OAKLAND — The uproar over the city's move to extend meter hours and raise parking rates will come to a head this evening as the City Council will meet to consider scaling back meter enforcement and to begin hashing out a long-term parking policy.
Opponents of the changes the council made June 30 are promising to crowd the chamber and demand — at minimum — meter enforcement be rolled back from 8 p.m. to 6 p.m.
Jennie Ong, executive director of the Oakland Chinatown Chamber of Commerce, is among those who say the extended meter hours are hurting customer traffic in the city's business districts.
"For decades the Chinatown chamber has brought thousands of customers to Oakland," she said. "Our work is being undone because of what the city did."
The council voted June 30 to adopt a number of new policies — including extending enforcement hours, increasing the hourly parking rate from $1.50 to $2, increasing fines for certain violations and beefing up parking-enforcement personnel — to help fill what was an $83 million deficit.
Both council members and business figures have said the onslaught of changes — combined with a lack of notice about them — left people feeling like the city was preying upon them.
Councilmember Patricia Kernighan (Grand Lake-Chinatown) proposed rolling back meter enforcement from 8 p.m. to 6 p.m.
One idea she has to fill the estimated $1.3 million it could cost to do so: crack down on people who illegally use disabled parking placards to park for free. Other council members are likely to propose their own ideas — and some are skeptical Kernighan's plan could yield anywhere near $1.3 million.
Kernighan stressed she has no intentions of penalizing people who are legitimately using disabled parking placards. But in a memo to her colleagues, she said two council aides recently counted 100 cars with disabled placards in five square blocks around City Hall.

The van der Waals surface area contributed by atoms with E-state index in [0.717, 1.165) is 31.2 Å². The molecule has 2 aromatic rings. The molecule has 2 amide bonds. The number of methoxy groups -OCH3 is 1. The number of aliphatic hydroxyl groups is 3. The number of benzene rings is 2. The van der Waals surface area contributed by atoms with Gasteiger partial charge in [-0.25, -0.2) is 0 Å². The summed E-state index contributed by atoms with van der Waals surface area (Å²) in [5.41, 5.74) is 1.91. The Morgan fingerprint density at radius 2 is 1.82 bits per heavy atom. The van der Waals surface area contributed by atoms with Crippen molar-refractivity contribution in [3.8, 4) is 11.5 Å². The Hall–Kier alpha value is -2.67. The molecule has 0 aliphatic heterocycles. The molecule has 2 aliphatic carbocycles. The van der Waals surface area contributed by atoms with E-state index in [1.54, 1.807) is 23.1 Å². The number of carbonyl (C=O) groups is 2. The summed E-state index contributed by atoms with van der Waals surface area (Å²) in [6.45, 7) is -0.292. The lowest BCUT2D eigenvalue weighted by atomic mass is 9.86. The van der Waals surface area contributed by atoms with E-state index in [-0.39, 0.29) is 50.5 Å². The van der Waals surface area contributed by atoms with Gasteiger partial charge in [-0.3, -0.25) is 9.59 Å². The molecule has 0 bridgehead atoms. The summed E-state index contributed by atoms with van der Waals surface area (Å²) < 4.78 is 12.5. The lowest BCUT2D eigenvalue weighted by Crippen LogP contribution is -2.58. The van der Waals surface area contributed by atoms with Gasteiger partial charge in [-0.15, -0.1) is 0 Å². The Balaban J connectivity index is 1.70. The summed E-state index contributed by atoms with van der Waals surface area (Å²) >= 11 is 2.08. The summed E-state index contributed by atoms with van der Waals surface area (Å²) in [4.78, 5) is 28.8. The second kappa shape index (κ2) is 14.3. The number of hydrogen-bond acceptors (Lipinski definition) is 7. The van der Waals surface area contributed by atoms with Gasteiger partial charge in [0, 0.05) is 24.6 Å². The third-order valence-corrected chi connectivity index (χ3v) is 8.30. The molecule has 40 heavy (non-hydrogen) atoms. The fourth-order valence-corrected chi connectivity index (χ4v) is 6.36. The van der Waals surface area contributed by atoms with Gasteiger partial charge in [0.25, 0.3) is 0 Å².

"We've had a lot of people complain about it," Kernighan said. "It ends up taking so many parking spaces that even people who want to pay for a spot cannot find one."
Kernighan and Councilmember Rebecca Kaplan (at-large) both said the city needs to start working on a comprehensive parking study to help officials make more informed decisions in the future.
"We need to do that evaluation," Kaplan said. "We need to actually look at the parking patterns. What I think a real study would actually recommend is different rates at different hours for different parts of the city."
As it is now, some are taking a hard line against all of the changes. No one has been more vocal than Allen Michaan, who owns the Grand Lake Theater.
"The point I keep trying to make to them, and that they just don't understand, is that they're losing money by doing this," he said. "What they're doing is they're killing off the business base."
Rolling back meter hours won't be enough to satisfy Michaan, who said council members should be recalled unless they also set parking rates at 50 cents an hour, end aggressive ticketing, forgive all tickets issued since July 1 and issue an apology. Michaan said about 10,000 people have signed his "Rescind or Recall" petitions.
Others seem more willing to compromise. Council President Jane Brunner (North Oakland) met with a group of merchants Monday afternoon who, she said, offered ways to reduce enforcement hours without hitting city services that have already been hammered by budget cuts.
Some of those proposals include raising fees for residential permit parking, installing meters in commercial areas that don't already have them and charging a flat fee for overnight parking in some city garages.
Ong, the Chinatown chamber director, said: "We do understand the city is in a deep deficit. "... We're not happy with the (increased rates) either, but I think we can live with them — but only until 6 p.m."
Reach Kelly Rayburn at 510-208-6435.
The City Council meets at 6 p.m. today at 1 Frank H. Ogawa Plaza in Oakland. Council members will consider scaling back parking meter enforcement in the face of strong public outcry and ongoing budget difficulties.